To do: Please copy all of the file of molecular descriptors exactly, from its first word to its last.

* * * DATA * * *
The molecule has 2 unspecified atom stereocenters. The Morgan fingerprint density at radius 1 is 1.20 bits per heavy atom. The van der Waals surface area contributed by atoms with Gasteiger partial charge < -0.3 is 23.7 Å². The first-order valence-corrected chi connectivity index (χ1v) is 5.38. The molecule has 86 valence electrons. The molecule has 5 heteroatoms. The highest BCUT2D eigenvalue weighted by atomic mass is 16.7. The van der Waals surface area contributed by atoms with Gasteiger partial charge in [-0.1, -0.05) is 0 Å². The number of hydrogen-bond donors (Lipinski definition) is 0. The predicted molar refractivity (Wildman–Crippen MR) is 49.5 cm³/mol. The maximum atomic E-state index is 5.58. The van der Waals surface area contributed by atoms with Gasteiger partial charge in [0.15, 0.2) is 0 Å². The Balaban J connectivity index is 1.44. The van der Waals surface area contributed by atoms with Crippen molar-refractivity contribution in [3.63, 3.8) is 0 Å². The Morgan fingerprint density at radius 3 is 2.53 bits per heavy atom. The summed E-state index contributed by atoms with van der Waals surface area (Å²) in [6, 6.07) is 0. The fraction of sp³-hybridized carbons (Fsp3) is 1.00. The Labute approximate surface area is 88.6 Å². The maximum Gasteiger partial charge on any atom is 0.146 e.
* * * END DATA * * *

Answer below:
The molecule has 2 unspecified atom stereocenters. The Morgan fingerprint density at radius 1 is 1.20 bits per heavy atom. The van der Waals surface area contributed by atoms with Gasteiger partial charge < -0.3 is 23.7 Å². The first-order valence-corrected chi connectivity index (χ1v) is 5.38. The molecule has 86 valence electrons. The molecule has 5 heteroatoms. The highest BCUT2D eigenvalue weighted by atomic mass is 16.7. The van der Waals surface area contributed by atoms with Gasteiger partial charge in [-0.1, -0.05) is 0 Å². The number of hydrogen-bond donors (Lipinski definition) is 0. The predicted molar refractivity (Wildman–Crippen MR) is 49.5 cm³/mol. The maximum atomic E-state index is 5.58. The van der Waals surface area contributed by atoms with Gasteiger partial charge in [0.15, 0.2) is 0 Å². The Balaban J connectivity index is 1.44. The van der Waals surface area contributed by atoms with Crippen molar-refractivity contribution in [3.63, 3.8) is 0 Å². The Morgan fingerprint density at radius 3 is 2.53 bits per heavy atom. The summed E-state index contributed by atoms with van der Waals surface area (Å²) in [6, 6.07) is 0. The fraction of sp³-hybridized carbons (Fsp3) is 1.00. The Labute approximate surface area is 88.6 Å². The maximum Gasteiger partial charge on any atom is 0.146 e.